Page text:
Someone asked me how my blog and newspaper column came to be titled "Bleachers Brew". It's like this, it's an amalgam of sorts of two things: The bleachers area in the stadium/arena where I used to sit when I would watch baseball, football, and basketball games and Miles Davis' great jazz album Bitches Brew. That's how it got culled together. I originally planned on calling it "The View from the Big Chair" that is a nod to Tears For Fear's second album, Songs from the Big Chair. So there.

Monday, May 26, 2014

(Filoil Cup games in Cebu) SWU serves UE a lesson in power and relentlessness

SWU serves UE a lesson in power and relentlessness
by rick olivares

It was the University of the East’s turn to face all these questions after they were pounded mercilessly all game long by Southwestern University en route to a 80-63 loss that saw them bounced from the Filoil Flying V Hanes Premier Cup.

The SWU Cobras answered their own questions about their own resolve after flopping big time in their match against new nemesis La Salle the day before in a 64-59 defeat.

The Cobras won their fifth match in six outings and advanced to the quarterfinals of the premier collegiate summer basketball league because of the following:

Landry Sanjo
The night of SWU’s loss, I had a chat with the Cameroonian. He got so emotionally caught up in the match with La Salle that he forgot to keep his head in the game. His two fouls on Arnold Van Opstal when the Green Archers forged ahead were of the frustration kind. Sanjo said that he’d play his usual smart but power game against UE.

And he set the tone for the game. He relentlessly attacked UE and got Charles Mammie, Chris Javier and Moustapha Arafat in foul trouble.

He was the paragon of power and hustle. Sanjo finished with 34 huge points – best in the tournament so far while grabbing 11 rebounds, dishing off three assists, and chalking up a steal and a block. He had more points that all the UE centers put together.

He was highly active in every quarter including the fourth when UE chopped the lead down to nine. His three-pointer with 50 seconds left was the coup de grace for SWU.

According to my Cebuano media friends, after SWU lost Ben Mbala to La Salle, everyone has been trying to find their own version of Sanjo, a power player with a incredible work ethic.

The Cobras shot the daylights out of the Hoops Dome
Just when UE was trying to figure out a way to stop Sanjo, Jasper Parker kept the defense honest with his outside shooting (6-13). When either Tallo or Parker went to the bench, Anton Pardo came in and blew the Red Warriors away on 7-11 shooting. Daryl Goloran hit his 15-footers.

Collectively, SWU shot 53% from the field. A lot of those baskets (even a few from Parker) came from inside the paint. They went back to what got them those first four wins and that was by pounding the rock inside.

The Cobras were able to sustain their level of intensity
SWU took three of the four quarters. And yet there was no drop off in their play even if they gave up the third period that UE took (scoring 20 to the 25 points of the Red Warriors). With the bench of Goloran, Pardo, and Justin Aboude delivering quality minutes, it afforded the starters valuable rest time.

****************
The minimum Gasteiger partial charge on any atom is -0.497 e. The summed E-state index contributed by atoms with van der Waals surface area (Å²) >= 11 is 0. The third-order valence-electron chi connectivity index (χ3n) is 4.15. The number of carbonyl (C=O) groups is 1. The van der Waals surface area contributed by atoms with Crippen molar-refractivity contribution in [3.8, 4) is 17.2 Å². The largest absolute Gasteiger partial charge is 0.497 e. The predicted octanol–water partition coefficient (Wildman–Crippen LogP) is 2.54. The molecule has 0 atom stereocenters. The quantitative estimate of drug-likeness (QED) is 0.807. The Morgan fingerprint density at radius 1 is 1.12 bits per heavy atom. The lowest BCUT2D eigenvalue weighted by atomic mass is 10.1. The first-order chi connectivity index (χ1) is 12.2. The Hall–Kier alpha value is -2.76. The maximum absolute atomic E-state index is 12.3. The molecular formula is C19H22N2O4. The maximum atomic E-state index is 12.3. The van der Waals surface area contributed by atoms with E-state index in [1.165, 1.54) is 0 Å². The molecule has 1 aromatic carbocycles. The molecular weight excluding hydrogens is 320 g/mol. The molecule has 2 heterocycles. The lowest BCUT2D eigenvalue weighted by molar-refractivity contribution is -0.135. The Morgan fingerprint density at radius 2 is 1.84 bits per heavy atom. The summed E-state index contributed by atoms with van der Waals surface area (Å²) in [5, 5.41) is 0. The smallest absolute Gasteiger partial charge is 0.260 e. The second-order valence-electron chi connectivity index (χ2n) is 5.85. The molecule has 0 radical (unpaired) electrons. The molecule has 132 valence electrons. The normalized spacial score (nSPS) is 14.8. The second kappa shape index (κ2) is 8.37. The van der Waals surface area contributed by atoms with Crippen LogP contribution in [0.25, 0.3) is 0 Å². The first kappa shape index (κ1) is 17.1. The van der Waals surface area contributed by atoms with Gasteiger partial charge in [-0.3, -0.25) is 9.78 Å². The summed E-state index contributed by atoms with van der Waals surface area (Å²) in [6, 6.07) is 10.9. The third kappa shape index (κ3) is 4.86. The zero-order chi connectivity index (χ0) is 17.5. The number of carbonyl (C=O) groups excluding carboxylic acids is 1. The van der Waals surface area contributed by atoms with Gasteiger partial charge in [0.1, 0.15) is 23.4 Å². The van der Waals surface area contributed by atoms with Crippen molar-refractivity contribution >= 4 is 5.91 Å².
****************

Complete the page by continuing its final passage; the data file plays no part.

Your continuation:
Mac Tallo didn’t shoot too much this time around but he was solid at quarterback as he passed for eight assists (2:1 ration on assists to turnovers) while adding a steal and a block.

What happened to UE?
The saying in the vernacular is, “Naunahan sila ng SWU.” Once SWU got the jump on them for  a 12-2 lead in the first period, they never stepped off the gas pedal. UE was unable to impose its style of basketball with their trapping defense.

The trap worked in the third period and a portion of the fourth but the 20-point lead was a little too much to overcome.

The inability of the centers to stop Sanjo was their undoing. The help sagged inside leaving a lot of room for Parker and Pardo to check their gun sights before firing for effect.

When UE tried to get those points back, their own gunners in Bong Galanza and Paul Varilla (both with zero points) fired blanks.

Their only three bright spots were Dan Alberto who scored nine points but was checked in the second half. Chris Javier finally stood up to the taller opposition (it took a near fight with Charles Mammie -- that was eventually resolved -- during the halftime break to set him off). Javier finished with 17 points, eight rebounds, and one assist but gave up a crucial turnover at the height of UE’s rally. Nevertheless, it is hoped that this could be the game where he finally contributes on a regular basis.

The last bright spot for UE was Roi Sumang. What hasn’t been said about this kid who has been playing through injuries (and he had this niggling thigh injury for the past couple of weeks that hurt his explosiveness).

When UE made its comeback, Sumang drove every time and got and-ones on Tallo (twice) as well one each on Goloran and Adam Mohammed.

Losing Gino Jumao-as to two unsportsmanlike fouls hurt UE for there was no other facilitator. Renz Palma tried his best but was whistled for quick fouls rendering him largely ineffective.

When UE chopped the lead down to nine with 2:34 left in the third after Roi scored the second of his and-ones on Tallo, the Red Warriors couldn’t get a break from the referees. Three non-calls for traveling and two over-the-back fouls. While that hurt their momentum, that doesn’t mean they would have won it because for a while, they stopped SWU but were unable to convert because they would turn the ball over or take some bad shot.

It is clearly a painful loss. However, like SWU a day before, this is something they should learn from and serve them in good stead in time for the UAAP.

SWU's cheering squad! Ten hut!

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